She Moved In

She Moved In

broken botttles
Since we moved into the neighborhood, I have noticed a certain creepiness about the long stretch of empty houses. Though decently lined up, one cannot but be mindful of the eerie silence that envelopes the street once night crawls in. It is not as if the day is any better but, it is certainly ominous that people would labor to build houses for ghosts to dwell.
The street is peaceful. That certainly made up for the quiet. With noisome neighbors come quarrel for no cause.
House 11 is particularly sore for its abandonment than for its friendliness. The far and in between times anyone occupied her were as empty as when it was empty. House 11 is a desolate place.
I learnt it belonged to a retired NNPC staff who had had his filthy hands in terrible unofficial duties and was constantly running away from shadowy tormentors.
House 11 changed and kicked to life suddenly when one innocuous Sunday morning the man’s 18 year old daughter moved in. She came on holiday from Kaduna where she was schooling.
Since she arrived, House 11 suddenly breezed to life. Music boomed from speakers no one knew existed in the house. The gates got opened and closed more often. The cleaners were busier than I’ve ever seen them. House 11 wore the shirt of home for once.
The Girl never spoke much. She neither greeted anyone nor responded when greeted. Her trademark Rayban eyepiece never left her face, even at night. Maybe, they were monochromic. Better still, they had night vision. We couldn’t tell.
I was not bothered. I couldn’t be bothered. I have serious issues to grapple with at work. A car was equally misbehaving. Damn. I need another car. But who buys cars as if you were buying handkerchiefs?
I stood at the terrace to think through my many worries when I looked down the roof and saw the pharmaceutical bottles. I counted.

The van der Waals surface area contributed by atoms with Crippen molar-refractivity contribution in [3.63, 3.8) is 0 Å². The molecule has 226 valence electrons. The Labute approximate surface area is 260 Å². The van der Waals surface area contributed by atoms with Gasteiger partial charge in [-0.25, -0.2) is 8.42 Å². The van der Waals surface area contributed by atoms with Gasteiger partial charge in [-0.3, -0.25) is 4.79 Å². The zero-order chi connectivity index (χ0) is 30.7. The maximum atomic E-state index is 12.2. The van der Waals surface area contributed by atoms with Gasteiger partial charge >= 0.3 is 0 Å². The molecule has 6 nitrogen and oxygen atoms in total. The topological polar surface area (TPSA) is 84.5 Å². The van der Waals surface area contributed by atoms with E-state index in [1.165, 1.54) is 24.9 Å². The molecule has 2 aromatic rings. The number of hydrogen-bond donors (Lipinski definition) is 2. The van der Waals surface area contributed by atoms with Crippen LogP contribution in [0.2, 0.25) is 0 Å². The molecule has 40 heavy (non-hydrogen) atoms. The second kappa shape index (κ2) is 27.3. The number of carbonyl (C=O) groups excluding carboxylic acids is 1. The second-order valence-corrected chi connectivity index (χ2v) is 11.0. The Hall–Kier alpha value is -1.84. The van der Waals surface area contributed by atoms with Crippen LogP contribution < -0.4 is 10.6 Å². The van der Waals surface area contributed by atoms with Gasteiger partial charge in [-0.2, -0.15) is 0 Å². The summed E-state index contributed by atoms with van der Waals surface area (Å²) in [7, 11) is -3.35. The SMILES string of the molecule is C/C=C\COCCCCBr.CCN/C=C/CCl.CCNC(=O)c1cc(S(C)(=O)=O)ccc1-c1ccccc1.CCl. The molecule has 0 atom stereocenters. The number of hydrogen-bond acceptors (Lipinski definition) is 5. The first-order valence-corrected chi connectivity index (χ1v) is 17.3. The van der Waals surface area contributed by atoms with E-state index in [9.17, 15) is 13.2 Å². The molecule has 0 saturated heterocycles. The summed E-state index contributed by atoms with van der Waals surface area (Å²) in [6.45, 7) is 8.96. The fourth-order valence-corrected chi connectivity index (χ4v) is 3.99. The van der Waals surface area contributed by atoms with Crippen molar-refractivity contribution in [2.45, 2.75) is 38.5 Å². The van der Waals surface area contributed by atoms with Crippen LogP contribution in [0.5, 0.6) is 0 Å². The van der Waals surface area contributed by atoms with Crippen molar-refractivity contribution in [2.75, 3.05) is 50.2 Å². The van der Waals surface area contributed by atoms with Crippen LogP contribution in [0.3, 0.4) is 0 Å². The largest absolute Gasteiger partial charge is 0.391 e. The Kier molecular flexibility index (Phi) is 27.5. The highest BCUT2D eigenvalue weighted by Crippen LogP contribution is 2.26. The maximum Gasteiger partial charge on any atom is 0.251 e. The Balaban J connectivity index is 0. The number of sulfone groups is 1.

They were 45 empty bottles. Codeine. I knew where they came from. Her room.
Awww gosh. Pity and anxiety came over me. I now understood why she was not talking much. Why she maintained a dignified distance. She was dealing with a debilitating sickness. She needed compassion and not scorn and derision. She needed love in such a trying time as this.
Her catarrh is of a very serious nature.
I noticed also she didn’t litter the rooftop with tissue papers. Poor considerate Girl. She didn’t want to overlabor the poor Baba whose duty it was to keep the compound squeaky clean; including the rooftops.
I ran downstairs to Emeka, the shop owner to purchase tissue papers for her. I was going to show her what friendly neighbourliness is all about.
Na wah o.
Emeka no longer sold household items since The Girl came.
Gone were Maggi, Alomo, rice, soaps and the like.
Market done change. Parade don enter second gear.
Emeka is wearing a white overall.
His store is full of things to seel.
He sells codeine and codeine and cough syrup and Tramadol and Ice and Revnol and Turare Na Hausawa.
Drugs kill. And Death merchants abound to hasten the process.



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